Action choreographer Yuen Woo Ping repeatedly dazzles us with his intensity and imagination, staging a number of standout fight sequences throughout the film that are captured exquisitely by Philippe Le Sourd's ravishing cinematography. Screen legends like Bruce Leung Siu Lung and Cung Le push Tony Leung to the limits of his newfound prowess, while Zhang Ziyi and Zhang Jin are also thoroughly convincing fighters on screen. But the staging of the action in The Grandmaster is a far cry from the kung fu in Wong's last martial arts venture, 1994's Ashes of Time. That film instilled a magical quality into its action, coupled with that blurry slo-mo camerawork Chris Doyle favoured at the time. In The Grandmaster, we see everything, and the fights themselves are shot almost as elegant courtships, dictated by ritual, ceremony and mutual respect, or when Zhang's character is involved, a breathless sensuality that only heightens the tension between opponents. Umebayashi Shigeru's gorgeous score is another highlight, complemented by an array of songs and classical pieces ranging from 1950s Canto-pop ballads to Ennio Morricone's theme from Once Upon A Time in America - a film that is evoked on numerous occasions throughout.
While admittedly Wong Kar Wai hasn't set himself a very difficult target, it seems extremely likely that The Grandmaster will prove to be the most financially successful film of his career. The anticipation alone should ensure enough tickets are pre-sold to take him most of the way, but the fact that the film is actually really good to boot should help see it do healthy box office both here and overseas. That said, audiences primed by the Donnie Yen/Wilson Yip collaborations who approach this film looking for another dose of nationalistic breast-beating and old-school chop socky action stand a good chance of leaving disappointed.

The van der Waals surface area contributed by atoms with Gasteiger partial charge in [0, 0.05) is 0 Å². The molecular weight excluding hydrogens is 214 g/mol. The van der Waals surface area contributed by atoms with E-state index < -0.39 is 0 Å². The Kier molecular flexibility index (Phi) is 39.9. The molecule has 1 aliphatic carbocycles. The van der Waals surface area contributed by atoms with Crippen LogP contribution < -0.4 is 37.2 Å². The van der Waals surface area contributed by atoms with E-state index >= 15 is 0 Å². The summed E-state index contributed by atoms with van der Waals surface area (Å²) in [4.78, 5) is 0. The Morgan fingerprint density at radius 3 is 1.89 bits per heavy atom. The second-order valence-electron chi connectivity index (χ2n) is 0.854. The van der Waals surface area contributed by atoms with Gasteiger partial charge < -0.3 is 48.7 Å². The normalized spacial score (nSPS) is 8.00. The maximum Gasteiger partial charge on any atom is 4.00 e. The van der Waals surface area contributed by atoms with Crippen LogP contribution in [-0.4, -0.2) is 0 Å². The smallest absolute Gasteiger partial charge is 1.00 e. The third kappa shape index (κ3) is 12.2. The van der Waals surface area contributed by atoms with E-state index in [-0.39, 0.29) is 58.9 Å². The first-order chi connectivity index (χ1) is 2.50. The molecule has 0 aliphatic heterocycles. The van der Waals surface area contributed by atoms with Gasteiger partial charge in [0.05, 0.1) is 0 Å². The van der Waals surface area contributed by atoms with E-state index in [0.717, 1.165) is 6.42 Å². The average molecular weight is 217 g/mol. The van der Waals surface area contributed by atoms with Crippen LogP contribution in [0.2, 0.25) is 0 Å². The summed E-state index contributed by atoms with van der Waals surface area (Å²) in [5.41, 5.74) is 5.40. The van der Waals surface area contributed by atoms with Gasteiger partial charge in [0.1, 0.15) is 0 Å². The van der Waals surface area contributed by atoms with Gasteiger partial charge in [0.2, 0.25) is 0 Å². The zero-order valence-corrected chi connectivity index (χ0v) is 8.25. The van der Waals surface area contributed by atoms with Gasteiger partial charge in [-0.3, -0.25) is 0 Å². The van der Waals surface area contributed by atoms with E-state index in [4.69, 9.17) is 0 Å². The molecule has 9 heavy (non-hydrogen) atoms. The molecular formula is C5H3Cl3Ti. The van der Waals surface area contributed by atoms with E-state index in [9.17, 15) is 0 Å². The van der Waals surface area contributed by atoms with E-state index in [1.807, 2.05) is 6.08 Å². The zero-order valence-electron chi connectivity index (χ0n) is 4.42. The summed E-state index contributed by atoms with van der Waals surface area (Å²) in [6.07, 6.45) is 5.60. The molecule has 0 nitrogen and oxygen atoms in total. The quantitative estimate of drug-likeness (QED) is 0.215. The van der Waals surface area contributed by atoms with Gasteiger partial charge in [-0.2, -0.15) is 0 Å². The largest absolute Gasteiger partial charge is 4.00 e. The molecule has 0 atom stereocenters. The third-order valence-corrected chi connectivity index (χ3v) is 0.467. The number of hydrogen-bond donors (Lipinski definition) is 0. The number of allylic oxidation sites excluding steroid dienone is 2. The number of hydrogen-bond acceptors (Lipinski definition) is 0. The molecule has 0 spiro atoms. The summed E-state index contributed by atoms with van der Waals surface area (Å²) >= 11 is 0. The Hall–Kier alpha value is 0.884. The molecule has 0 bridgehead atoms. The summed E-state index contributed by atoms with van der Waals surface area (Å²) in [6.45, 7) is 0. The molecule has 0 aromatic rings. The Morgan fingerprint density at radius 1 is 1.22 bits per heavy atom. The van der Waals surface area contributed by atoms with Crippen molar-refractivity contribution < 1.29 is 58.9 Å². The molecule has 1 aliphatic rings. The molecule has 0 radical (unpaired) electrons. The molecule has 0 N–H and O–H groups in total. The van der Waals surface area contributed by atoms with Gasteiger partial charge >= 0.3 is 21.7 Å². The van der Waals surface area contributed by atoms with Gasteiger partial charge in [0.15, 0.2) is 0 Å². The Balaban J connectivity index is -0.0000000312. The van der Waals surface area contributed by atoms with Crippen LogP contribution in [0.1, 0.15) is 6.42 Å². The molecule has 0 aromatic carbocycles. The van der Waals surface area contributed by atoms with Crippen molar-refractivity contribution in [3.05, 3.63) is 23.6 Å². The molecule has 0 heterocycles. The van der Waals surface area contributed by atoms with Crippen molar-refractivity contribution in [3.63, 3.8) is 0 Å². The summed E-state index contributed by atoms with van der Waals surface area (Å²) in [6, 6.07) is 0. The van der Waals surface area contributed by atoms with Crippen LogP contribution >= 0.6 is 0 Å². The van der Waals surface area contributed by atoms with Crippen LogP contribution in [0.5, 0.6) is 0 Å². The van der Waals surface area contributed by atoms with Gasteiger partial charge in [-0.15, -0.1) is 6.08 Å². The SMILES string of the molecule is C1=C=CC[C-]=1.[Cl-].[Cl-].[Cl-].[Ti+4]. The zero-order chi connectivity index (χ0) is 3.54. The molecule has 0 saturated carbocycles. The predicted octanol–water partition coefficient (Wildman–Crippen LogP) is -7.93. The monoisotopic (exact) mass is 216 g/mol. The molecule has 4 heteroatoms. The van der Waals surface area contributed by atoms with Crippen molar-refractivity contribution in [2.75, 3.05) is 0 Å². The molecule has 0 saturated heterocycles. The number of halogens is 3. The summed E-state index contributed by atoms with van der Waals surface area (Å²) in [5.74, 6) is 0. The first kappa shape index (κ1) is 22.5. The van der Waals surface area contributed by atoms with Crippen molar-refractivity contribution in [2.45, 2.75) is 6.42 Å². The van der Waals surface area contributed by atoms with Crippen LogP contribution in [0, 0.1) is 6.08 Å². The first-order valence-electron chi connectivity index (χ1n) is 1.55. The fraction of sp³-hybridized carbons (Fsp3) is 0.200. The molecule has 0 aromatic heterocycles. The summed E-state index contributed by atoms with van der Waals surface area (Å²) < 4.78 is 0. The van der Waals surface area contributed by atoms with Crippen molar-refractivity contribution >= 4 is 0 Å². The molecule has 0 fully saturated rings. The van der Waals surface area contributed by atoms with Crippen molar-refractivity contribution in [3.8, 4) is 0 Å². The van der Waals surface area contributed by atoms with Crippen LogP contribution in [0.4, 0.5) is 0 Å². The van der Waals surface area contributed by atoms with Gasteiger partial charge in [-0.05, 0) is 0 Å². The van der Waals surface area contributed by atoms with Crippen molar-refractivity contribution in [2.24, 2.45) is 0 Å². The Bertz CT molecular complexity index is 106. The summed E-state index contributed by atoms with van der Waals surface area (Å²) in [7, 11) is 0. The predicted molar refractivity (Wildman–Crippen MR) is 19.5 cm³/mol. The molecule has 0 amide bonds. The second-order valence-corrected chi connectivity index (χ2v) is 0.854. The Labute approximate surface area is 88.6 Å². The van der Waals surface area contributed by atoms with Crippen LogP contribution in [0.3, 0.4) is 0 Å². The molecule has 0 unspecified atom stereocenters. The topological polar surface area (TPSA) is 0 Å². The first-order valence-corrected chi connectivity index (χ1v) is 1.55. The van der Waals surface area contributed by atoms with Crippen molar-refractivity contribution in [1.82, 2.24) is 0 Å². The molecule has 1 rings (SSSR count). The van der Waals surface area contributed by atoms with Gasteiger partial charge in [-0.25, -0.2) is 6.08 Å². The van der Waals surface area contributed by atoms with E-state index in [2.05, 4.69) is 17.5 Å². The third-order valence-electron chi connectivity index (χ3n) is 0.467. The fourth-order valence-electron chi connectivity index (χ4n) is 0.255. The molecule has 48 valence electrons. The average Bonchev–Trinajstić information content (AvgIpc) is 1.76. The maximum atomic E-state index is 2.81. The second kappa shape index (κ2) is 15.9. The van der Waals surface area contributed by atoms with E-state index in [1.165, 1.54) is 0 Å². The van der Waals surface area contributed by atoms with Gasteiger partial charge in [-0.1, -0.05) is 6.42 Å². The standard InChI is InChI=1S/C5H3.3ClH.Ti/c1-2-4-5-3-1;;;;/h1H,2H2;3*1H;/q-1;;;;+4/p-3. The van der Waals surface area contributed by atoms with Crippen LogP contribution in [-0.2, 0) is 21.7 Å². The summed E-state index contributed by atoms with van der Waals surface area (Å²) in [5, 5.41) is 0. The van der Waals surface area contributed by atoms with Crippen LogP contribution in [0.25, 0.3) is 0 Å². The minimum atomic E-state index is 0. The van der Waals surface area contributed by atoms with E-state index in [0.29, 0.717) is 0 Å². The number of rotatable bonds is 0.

The Grandmaster remains first and foremost a Wong Kar Wai film, employing a very slow, deliberate pace throughout and dedicates long periods of time to watching its characters ponder the great mysteries of life, or more often, wallow in their own regrets and missed opportunities. But this is interspersed by some truly fantastic action, which should delight kung fu fans and arthouse cinephiles alike. In The Grandmaster, Wong Kar Wai has crafted the best-looking martial arts film since Zhang Yimou's Hero, and the most successful marriage of kung fu and classic romance since Crouching Tiger, Hidden Dragon, and is more than deserving of that film's measure of international success.